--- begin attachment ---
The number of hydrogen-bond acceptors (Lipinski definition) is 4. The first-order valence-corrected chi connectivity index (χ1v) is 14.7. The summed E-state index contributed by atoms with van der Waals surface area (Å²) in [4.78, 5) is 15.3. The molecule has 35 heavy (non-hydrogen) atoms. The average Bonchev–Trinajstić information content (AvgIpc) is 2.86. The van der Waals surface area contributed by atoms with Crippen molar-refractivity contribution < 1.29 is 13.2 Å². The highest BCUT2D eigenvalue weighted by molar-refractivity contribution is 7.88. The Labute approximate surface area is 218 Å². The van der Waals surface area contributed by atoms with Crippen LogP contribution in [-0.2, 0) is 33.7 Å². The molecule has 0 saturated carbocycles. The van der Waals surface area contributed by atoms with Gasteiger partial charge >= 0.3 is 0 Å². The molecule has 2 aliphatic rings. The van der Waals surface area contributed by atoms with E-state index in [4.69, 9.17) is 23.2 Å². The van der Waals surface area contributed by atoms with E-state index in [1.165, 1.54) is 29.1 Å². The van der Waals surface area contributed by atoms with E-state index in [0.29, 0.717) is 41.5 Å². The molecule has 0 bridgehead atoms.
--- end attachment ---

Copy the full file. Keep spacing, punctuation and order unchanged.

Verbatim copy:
The number of hydrogen-bond acceptors (Lipinski definition) is 4. The first-order valence-corrected chi connectivity index (χ1v) is 14.7. The summed E-state index contributed by atoms with van der Waals surface area (Å²) in [4.78, 5) is 15.3. The molecule has 35 heavy (non-hydrogen) atoms. The average Bonchev–Trinajstić information content (AvgIpc) is 2.86. The van der Waals surface area contributed by atoms with Crippen molar-refractivity contribution < 1.29 is 13.2 Å². The highest BCUT2D eigenvalue weighted by molar-refractivity contribution is 7.88. The Labute approximate surface area is 218 Å². The van der Waals surface area contributed by atoms with Crippen LogP contribution in [-0.2, 0) is 33.7 Å². The molecule has 0 saturated carbocycles. The van der Waals surface area contributed by atoms with Gasteiger partial charge >= 0.3 is 0 Å². The molecule has 2 aliphatic rings. The van der Waals surface area contributed by atoms with E-state index in [4.69, 9.17) is 23.2 Å². The van der Waals surface area contributed by atoms with E-state index in [1.165, 1.54) is 29.1 Å². The van der Waals surface area contributed by atoms with E-state index in [0.29, 0.717) is 41.5 Å². The molecule has 0 bridgehead atoms.